September 24, 2016
While we are patiently waiting for the foliage to turn, let us take a gander at the idea of coloring the environment, artificially.
All these pictures were created by my Dad (Scotty) on his recent trip up north. He wasn’t planning to do much with his camera while he was here- but regardless, he never leaves it behind. It was a good thing too- because while walking the dogs one night, we came across the Kingsland Park fountain and he instantly had an idea that would result in the above photograph.
And we decided not to stop there! We stopped by two more sets of waterfalls to see how they would turn out, as well. The above set of falls is adjacent to the Glen Ridge train station and is a set of falls that, at most, gets the casual glance by thousands of commuters on a daily basis. Here they are on display in their best colored veil.
This is a small section of the Great Falls National Historic Park in Paterson, New Jersey. These falls were the engine that powered the initial industrial revolution in the young United States. Here is a more representative picture I took couple years ago when they were mostly iced over:
But we need the weather to be a bit cooler for this to happen again. : )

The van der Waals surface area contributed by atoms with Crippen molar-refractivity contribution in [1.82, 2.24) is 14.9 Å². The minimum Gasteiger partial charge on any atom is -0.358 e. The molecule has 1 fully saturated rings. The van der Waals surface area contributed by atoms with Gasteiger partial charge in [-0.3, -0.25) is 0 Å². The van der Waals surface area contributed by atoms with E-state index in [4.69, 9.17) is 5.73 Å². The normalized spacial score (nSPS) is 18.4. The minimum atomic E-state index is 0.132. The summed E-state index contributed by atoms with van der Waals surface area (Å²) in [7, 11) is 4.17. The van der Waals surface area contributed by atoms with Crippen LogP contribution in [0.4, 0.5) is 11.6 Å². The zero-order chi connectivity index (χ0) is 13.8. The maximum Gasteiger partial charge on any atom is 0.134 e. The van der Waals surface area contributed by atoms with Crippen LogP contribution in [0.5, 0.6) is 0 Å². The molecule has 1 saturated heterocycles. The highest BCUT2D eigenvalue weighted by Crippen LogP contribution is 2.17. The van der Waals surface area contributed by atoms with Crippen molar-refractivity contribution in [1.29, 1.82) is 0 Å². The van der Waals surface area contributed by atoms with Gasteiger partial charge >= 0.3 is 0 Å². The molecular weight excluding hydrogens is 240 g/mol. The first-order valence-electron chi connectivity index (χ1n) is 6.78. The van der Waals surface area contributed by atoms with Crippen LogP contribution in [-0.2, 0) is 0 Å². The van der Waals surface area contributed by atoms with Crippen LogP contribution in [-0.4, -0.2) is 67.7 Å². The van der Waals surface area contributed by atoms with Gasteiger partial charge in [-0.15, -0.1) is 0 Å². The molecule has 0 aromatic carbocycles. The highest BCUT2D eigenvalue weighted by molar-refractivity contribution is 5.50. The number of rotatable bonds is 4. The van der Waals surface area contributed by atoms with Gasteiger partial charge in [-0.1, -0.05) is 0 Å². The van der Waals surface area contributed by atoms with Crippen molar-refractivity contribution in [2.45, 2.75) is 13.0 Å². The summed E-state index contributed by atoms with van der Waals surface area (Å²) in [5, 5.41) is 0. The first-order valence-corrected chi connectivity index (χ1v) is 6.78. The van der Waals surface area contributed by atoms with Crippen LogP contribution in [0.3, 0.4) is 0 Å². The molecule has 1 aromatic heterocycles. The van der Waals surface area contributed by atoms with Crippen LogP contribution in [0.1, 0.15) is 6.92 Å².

I noticed when we first arrived at the falls that the picnic tables were made of prison-strength concrete. Now… Paterson, New Jersey is not a neighborhood for “the faint of heart,” but geez!
Little did I know that ages ago when some park planner opted for concrete, that seemingly simple decision would allow Dad to get an unobstructed shot of the waterfalls with the tripod.
And that concrete table decision had to be made years or decades ago, you see, because a mere two years ago I opted for the tripod you see displayed in the photograph. I chose it because it is very light and folds very compactly- great for travel. One caveat though- it only opens to five and a half feet tall. There is a six foot chain link fence in front of the falls.
So how do you like that? Two seemingly unrelated decisions spanned over the course of years or decades that, when applied together, allow my Dad to take a picture that could not have happened singularly.
Isn’t that interesting? Is it possible that it is luck? Was it part of a master plan? Who knows. But we got the pictures done.
The way the tri-color pictures happen is by using a specific set of colored filters over the lens of the camera, and then by taking a three-shot multiple exposure. The sum of the filters over the parts of the frame that did not move result in a color-correct image. The parts that have moved between the frames result in whatever hue, or sum of two hues, that existed with that particular snap of the shutter.